Alport syndrome is an inherited disorder that is characterized by progressive kidney damage, hearing problems, and eye abnormalities. There is currently no cure for Alport syndrome and treatments are limited, but research is ongoing and various therapies are used to help patients manage its symptoms.
These options are described briefly here, and links to sites with more specific information are provided.
Most of the medications used in Alport syndrome aim to slow the progression of kidney damage. Many of these are also either in or needing to enter clinical trials to evaluate their potential benefit in Alport patients.
Alport syndrome patients are commonly prescribed medications that affect the “renin-angiotensin-aldosterone system”, or RAAS, a system of hormones involved in controlling urine levels and blood pressure. Traditionally these medications were given to lower blood pressure, but it is thought that they may also be beneficial in kidney disease by reducing scarring in the kidneys and increasing urine production and blood flow. They are normally prescribed to patients who have proteinuria, or protein in the urine.
The most commonly prescribed medicines are angiotensin-converting enzyme (ACE) inhibitors. These reduce the levels of the enzyme angiotensin II that acts to narrow blood vessels and increase blood pressure. There are a range of different ACE inhibitors, including Lotensin (benazepril), Vasotec (enalapril), and Aceon (perindopril), among others.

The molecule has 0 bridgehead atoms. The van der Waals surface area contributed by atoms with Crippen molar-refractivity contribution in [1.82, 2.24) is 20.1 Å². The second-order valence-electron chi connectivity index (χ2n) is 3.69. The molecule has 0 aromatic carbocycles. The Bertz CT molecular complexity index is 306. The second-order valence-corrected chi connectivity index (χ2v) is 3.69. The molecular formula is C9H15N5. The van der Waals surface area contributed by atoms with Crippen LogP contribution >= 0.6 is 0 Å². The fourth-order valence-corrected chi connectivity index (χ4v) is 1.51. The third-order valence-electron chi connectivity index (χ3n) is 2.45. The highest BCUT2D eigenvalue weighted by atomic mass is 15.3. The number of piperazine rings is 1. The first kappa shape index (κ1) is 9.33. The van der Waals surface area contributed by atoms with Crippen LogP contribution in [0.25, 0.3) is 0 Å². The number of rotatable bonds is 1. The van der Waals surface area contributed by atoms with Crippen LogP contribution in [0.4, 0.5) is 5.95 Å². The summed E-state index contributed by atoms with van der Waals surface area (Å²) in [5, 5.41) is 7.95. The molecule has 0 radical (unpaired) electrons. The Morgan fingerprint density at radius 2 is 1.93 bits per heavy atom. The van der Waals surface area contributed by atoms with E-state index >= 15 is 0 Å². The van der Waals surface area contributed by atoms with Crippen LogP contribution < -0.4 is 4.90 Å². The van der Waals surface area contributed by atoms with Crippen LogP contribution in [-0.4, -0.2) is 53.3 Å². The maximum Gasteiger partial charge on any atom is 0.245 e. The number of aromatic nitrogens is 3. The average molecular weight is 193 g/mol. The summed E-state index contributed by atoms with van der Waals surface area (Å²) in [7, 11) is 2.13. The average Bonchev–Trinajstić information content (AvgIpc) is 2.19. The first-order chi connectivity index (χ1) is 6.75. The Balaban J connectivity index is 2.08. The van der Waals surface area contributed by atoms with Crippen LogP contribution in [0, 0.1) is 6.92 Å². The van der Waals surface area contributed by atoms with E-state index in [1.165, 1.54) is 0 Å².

Angiotensin receptor blockers (ARBs) inhibit the action angiotensin II and may be prescribed if a patient cannot take ACE inhibitors. These include Atacand (candesartan), Cozaar (losartan), and Teveten (eprosartan), among others.
A third type of medication, called aldosterone inhibitors, may also be prescribed to Alport syndrome patients. These block the action of the hormone aldosterone, which can also contribute to proteinuria in Alport syndrome.
Dialysis is a procedure used to artificially filter waste products from the blood. This may be required in Alport patients whose kidneys can no longer effectively filter the blood, such as when a patient has end-stage kidney disease.
Patients with Alport syndrome whose kidney damage is extensive may be recommended to undergo a kidney transplant. Normally, Alport symptoms should not recur in the transplanted kidney, as long as the donor is not affected by the disease. But around 3 to 5 percent of men with Alport syndrome develop a condition called anti-GBM nephritis, which results in severe inflammation of the kidneys and the subsequent rejection of the transplant.
Some Alport patients may also require surgery to remove cataracts.
Hearing loss can be progressive in Alport, and patients may be advised to use hearing aids to amplify sounds and improve their ability to hear well.
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